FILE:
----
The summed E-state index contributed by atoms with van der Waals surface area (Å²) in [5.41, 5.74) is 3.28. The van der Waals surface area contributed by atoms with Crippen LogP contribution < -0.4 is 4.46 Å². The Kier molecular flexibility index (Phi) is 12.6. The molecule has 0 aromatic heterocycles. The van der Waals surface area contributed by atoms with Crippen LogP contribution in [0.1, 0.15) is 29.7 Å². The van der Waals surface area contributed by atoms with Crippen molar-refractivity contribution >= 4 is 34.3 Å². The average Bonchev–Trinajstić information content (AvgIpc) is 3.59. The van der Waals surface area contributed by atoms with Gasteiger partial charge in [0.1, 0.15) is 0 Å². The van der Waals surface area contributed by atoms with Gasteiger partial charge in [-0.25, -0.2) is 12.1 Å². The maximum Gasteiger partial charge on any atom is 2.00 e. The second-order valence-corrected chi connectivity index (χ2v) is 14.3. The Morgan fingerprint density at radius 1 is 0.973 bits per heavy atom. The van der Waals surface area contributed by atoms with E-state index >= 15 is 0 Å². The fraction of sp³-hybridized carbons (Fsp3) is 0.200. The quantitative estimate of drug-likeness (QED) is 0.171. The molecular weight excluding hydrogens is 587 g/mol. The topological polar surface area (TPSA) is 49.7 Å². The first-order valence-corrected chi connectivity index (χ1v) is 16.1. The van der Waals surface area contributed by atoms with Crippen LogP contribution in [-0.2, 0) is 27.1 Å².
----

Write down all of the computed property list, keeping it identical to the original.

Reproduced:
The summed E-state index contributed by atoms with van der Waals surface area (Å²) in [5.41, 5.74) is 3.28. The van der Waals surface area contributed by atoms with Crippen LogP contribution < -0.4 is 4.46 Å². The Kier molecular flexibility index (Phi) is 12.6. The molecule has 0 aromatic heterocycles. The van der Waals surface area contributed by atoms with Crippen LogP contribution in [0.1, 0.15) is 29.7 Å². The van der Waals surface area contributed by atoms with Crippen molar-refractivity contribution >= 4 is 34.3 Å². The average Bonchev–Trinajstić information content (AvgIpc) is 3.59. The van der Waals surface area contributed by atoms with Gasteiger partial charge in [0.1, 0.15) is 0 Å². The van der Waals surface area contributed by atoms with Gasteiger partial charge in [-0.25, -0.2) is 12.1 Å². The maximum Gasteiger partial charge on any atom is 2.00 e. The second-order valence-corrected chi connectivity index (χ2v) is 14.3. The Morgan fingerprint density at radius 1 is 0.973 bits per heavy atom. The van der Waals surface area contributed by atoms with E-state index >= 15 is 0 Å². The fraction of sp³-hybridized carbons (Fsp3) is 0.200. The quantitative estimate of drug-likeness (QED) is 0.171. The molecular weight excluding hydrogens is 587 g/mol. The topological polar surface area (TPSA) is 49.7 Å². The first-order valence-corrected chi connectivity index (χ1v) is 16.1. The van der Waals surface area contributed by atoms with Crippen LogP contribution in [-0.2, 0) is 27.1 Å².